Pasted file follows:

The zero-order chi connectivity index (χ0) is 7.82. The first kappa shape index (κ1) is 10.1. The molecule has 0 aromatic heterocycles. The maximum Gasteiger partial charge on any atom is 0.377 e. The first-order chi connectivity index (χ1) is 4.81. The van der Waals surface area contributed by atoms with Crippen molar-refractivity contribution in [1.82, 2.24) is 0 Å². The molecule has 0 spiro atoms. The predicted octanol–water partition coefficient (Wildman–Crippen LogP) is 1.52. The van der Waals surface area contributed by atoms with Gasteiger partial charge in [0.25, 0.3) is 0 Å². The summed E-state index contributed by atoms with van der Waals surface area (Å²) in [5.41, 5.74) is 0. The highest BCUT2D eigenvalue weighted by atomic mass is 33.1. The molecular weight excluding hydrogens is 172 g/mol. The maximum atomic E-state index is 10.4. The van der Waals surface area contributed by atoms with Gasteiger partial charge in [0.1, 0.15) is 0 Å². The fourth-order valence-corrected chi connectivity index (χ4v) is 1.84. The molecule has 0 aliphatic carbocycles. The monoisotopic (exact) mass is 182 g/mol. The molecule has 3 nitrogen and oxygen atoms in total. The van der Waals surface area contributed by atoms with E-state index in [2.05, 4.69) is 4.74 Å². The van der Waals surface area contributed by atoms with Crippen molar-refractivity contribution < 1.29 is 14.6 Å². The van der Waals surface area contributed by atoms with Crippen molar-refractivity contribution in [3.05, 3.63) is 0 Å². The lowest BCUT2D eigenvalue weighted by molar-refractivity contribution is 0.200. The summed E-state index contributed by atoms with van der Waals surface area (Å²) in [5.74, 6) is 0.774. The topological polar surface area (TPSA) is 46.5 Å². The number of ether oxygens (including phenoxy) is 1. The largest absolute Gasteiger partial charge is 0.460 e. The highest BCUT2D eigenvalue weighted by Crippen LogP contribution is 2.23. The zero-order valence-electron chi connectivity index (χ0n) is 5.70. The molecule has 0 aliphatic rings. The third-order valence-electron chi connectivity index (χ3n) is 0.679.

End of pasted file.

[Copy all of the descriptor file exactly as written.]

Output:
The zero-order chi connectivity index (χ0) is 7.82. The first kappa shape index (κ1) is 10.1. The molecule has 0 aromatic heterocycles. The maximum Gasteiger partial charge on any atom is 0.377 e. The first-order chi connectivity index (χ1) is 4.81. The van der Waals surface area contributed by atoms with Crippen molar-refractivity contribution in [1.82, 2.24) is 0 Å². The molecule has 0 spiro atoms. The predicted octanol–water partition coefficient (Wildman–Crippen LogP) is 1.52. The van der Waals surface area contributed by atoms with Gasteiger partial charge in [0.25, 0.3) is 0 Å². The summed E-state index contributed by atoms with van der Waals surface area (Å²) in [5.41, 5.74) is 0. The highest BCUT2D eigenvalue weighted by atomic mass is 33.1. The molecular weight excluding hydrogens is 172 g/mol. The maximum atomic E-state index is 10.4. The van der Waals surface area contributed by atoms with Gasteiger partial charge in [0.1, 0.15) is 0 Å². The fourth-order valence-corrected chi connectivity index (χ4v) is 1.84. The molecule has 0 aliphatic carbocycles. The monoisotopic (exact) mass is 182 g/mol. The molecule has 3 nitrogen and oxygen atoms in total. The van der Waals surface area contributed by atoms with E-state index in [2.05, 4.69) is 4.74 Å². The van der Waals surface area contributed by atoms with Crippen molar-refractivity contribution < 1.29 is 14.6 Å². The van der Waals surface area contributed by atoms with Crippen molar-refractivity contribution in [3.05, 3.63) is 0 Å². The lowest BCUT2D eigenvalue weighted by molar-refractivity contribution is 0.200. The summed E-state index contributed by atoms with van der Waals surface area (Å²) in [5.74, 6) is 0.774. The topological polar surface area (TPSA) is 46.5 Å². The number of ether oxygens (including phenoxy) is 1. The largest absolute Gasteiger partial charge is 0.460 e. The highest BCUT2D eigenvalue weighted by Crippen LogP contribution is 2.23. The zero-order valence-electron chi connectivity index (χ0n) is 5.70. The molecule has 0 aliphatic rings. The third-order valence-electron chi connectivity index (χ3n) is 0.679.